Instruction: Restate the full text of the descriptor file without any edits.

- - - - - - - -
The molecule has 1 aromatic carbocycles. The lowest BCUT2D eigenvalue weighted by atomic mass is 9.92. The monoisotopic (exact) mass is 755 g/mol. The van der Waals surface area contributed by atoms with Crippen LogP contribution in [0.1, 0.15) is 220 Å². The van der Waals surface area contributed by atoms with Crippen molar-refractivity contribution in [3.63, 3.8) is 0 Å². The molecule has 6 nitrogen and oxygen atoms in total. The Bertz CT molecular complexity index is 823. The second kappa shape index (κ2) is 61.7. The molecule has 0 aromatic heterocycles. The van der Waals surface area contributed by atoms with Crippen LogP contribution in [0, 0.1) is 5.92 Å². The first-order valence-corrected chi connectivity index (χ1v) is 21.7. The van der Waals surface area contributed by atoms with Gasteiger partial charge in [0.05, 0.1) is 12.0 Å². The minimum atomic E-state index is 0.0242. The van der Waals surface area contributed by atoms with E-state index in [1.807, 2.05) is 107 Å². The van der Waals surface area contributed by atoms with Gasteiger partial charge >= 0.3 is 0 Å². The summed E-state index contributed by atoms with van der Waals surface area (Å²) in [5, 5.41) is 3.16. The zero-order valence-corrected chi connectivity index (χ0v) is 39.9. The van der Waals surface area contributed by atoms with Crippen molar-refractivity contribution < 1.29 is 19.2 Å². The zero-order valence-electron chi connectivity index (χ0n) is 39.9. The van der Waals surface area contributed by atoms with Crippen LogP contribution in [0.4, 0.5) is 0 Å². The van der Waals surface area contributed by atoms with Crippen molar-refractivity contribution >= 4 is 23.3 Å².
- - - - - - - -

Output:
The molecule has 1 aromatic carbocycles. The lowest BCUT2D eigenvalue weighted by atomic mass is 9.92. The monoisotopic (exact) mass is 755 g/mol. The van der Waals surface area contributed by atoms with Crippen LogP contribution in [0.1, 0.15) is 220 Å². The van der Waals surface area contributed by atoms with Crippen molar-refractivity contribution in [3.63, 3.8) is 0 Å². The molecule has 6 nitrogen and oxygen atoms in total. The Bertz CT molecular complexity index is 823. The second kappa shape index (κ2) is 61.7. The molecule has 0 aromatic heterocycles. The van der Waals surface area contributed by atoms with Crippen LogP contribution in [0, 0.1) is 5.92 Å². The first-order valence-corrected chi connectivity index (χ1v) is 21.7. The van der Waals surface area contributed by atoms with Gasteiger partial charge in [0.05, 0.1) is 12.0 Å². The minimum atomic E-state index is 0.0242. The van der Waals surface area contributed by atoms with E-state index in [1.807, 2.05) is 107 Å². The van der Waals surface area contributed by atoms with Gasteiger partial charge >= 0.3 is 0 Å². The summed E-state index contributed by atoms with van der Waals surface area (Å²) in [5, 5.41) is 3.16. The zero-order valence-corrected chi connectivity index (χ0v) is 39.9. The van der Waals surface area contributed by atoms with Crippen molar-refractivity contribution < 1.29 is 19.2 Å². The zero-order valence-electron chi connectivity index (χ0n) is 39.9. The van der Waals surface area contributed by atoms with Crippen LogP contribution in [0.4, 0.5) is 0 Å². The van der Waals surface area contributed by atoms with Crippen molar-refractivity contribution >= 4 is 23.3 Å².